Sunshine Coast BC Weather Forcast
Issued Canada


Educational Outreach Program
Apr. 1, 2009 Edition

Expanded polystyrene is the foamy lightweight white packaging material used to protect many items we purchase.

Polystyrene is not a new product. It was first developed in 1839, and commercially manufactured in 1930. Ray McIntire of Dow Chemicals developed Styrofoam, (the trademarked brand name) a form of foamed polystyrene in 1954. Like some other trademarked brand names such as “Kleenex” and “Raid” it has entered our vocabulary to describe a product. Expanded Polystyrene a.k.a. Styrofoam.

Expanded polystyrene is lightweight, buoyant, easily shaped and moulded and has a low-thermal conductivity. It has proven to be a more uniform substitute for cardboard for protective packaging. In our global marketplace it has increased sanitation and hygiene in the packaged materials we consume. It has opened world trade allowing fruit from China or South America to be fresh and unblemished on our grocery shelves. It has allowed fragile goods to be transported thousands of miles and pass through rigorous handling. This packaging has brought us electronic equipment and medical supplies to every corner of the world. It has kept damaged goods out of the landfills, and it has kept treasured items safe. It has been has been an armour to insure perfection. We have been rapidly expanding our demand for products and services that use this protective armour.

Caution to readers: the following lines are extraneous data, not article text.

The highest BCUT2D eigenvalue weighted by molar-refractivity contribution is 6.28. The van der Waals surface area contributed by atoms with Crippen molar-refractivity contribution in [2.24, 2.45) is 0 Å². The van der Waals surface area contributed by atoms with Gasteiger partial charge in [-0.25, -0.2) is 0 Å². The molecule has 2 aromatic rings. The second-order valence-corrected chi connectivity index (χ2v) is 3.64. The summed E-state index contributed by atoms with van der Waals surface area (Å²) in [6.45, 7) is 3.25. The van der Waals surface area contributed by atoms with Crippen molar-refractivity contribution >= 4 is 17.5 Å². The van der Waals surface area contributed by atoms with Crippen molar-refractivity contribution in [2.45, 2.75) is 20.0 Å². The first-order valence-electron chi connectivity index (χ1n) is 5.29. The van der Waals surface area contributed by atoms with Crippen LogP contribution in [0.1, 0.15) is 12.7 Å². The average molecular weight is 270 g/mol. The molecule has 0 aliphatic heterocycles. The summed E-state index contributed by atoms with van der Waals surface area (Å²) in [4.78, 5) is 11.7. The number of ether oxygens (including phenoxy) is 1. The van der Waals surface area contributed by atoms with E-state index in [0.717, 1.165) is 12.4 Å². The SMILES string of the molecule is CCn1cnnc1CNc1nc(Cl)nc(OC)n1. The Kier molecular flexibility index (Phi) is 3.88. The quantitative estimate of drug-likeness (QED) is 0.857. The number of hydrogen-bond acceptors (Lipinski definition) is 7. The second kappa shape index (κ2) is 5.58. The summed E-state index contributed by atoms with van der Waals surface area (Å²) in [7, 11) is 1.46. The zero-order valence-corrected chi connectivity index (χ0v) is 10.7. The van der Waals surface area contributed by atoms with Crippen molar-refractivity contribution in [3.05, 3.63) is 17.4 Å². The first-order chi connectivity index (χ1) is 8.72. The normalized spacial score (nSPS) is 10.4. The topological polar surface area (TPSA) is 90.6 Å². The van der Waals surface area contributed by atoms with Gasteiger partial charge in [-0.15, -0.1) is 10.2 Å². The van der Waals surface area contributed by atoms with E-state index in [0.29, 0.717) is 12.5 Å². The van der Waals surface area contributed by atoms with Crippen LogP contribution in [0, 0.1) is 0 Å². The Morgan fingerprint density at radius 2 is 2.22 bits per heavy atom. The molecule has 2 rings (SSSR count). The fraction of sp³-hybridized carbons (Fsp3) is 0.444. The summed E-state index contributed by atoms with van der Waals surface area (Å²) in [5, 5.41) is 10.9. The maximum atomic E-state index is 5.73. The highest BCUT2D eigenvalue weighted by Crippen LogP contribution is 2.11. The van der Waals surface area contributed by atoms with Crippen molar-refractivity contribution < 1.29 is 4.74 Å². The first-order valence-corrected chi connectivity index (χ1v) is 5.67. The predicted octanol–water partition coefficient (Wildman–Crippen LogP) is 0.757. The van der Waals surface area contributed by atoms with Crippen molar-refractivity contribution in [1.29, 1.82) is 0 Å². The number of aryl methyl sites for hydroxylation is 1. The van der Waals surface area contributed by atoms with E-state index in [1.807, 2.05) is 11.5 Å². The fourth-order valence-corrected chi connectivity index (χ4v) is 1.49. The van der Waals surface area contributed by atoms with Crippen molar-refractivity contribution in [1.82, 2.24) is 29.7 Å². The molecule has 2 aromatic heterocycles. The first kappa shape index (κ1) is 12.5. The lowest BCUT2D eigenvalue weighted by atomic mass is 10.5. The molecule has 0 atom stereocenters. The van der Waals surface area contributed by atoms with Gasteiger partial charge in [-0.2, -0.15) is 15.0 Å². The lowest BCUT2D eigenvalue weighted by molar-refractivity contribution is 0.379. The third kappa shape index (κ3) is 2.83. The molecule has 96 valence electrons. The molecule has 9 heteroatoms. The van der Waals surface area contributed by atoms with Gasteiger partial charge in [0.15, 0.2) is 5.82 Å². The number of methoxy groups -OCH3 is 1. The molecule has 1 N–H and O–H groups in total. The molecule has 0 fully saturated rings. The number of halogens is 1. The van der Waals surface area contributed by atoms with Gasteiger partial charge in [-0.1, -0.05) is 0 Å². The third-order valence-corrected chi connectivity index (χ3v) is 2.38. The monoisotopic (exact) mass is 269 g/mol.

So now we think of it as a problem. It takes over 900 years to decompose. According to the California Coastal Commission; it is a principal component of marine debris. This packaging material ends up as litter and pieces choke animals and clog their digestive systems. In 1999, 300,000 tons of expanded polystyrene was land filled in California at a cost of $30 million dollars. Throwing EPS away is the problem because it can be recycled.

EPS (expanded polystyrene) is 100% recyclable. Due to lack of suitable recycling facilities and the commitment to recycle this useful product not recycled. Recycling Expanded Polystyrene saves valuable landfill space. 300,000 tons of expanded polystyrene equates to 37.5 million cubic metres or enough to fill 15,000 Olympic sized swimming pools each year.Recycled expanded polystyrene becomes building materials (saving wood), insulation, and egg cartons. protective material in bike helmets, packaging to name a few of the many applications.

GIBSONS RECYCLING DEPOT offers a recycling program for EPS (expanded polystyrene) at the full service enhanced depot, 1018 Venture Way. Gibsons Recycling Depot is the first private non-government funded recycling depot to offer this recycling opportunity in BC.

  • EPS (expanded polystyrene) should be clean, dry and uncontaminated
  • Remove any foreign materials such as tape, stickers, labels and cardboard
  • Look for #6 recycling symbol
  • For easy handling large volumes may be bagged
  • A nominal fee for recycling will be charged

Educational Outreach
Gibsons Recycling Depot

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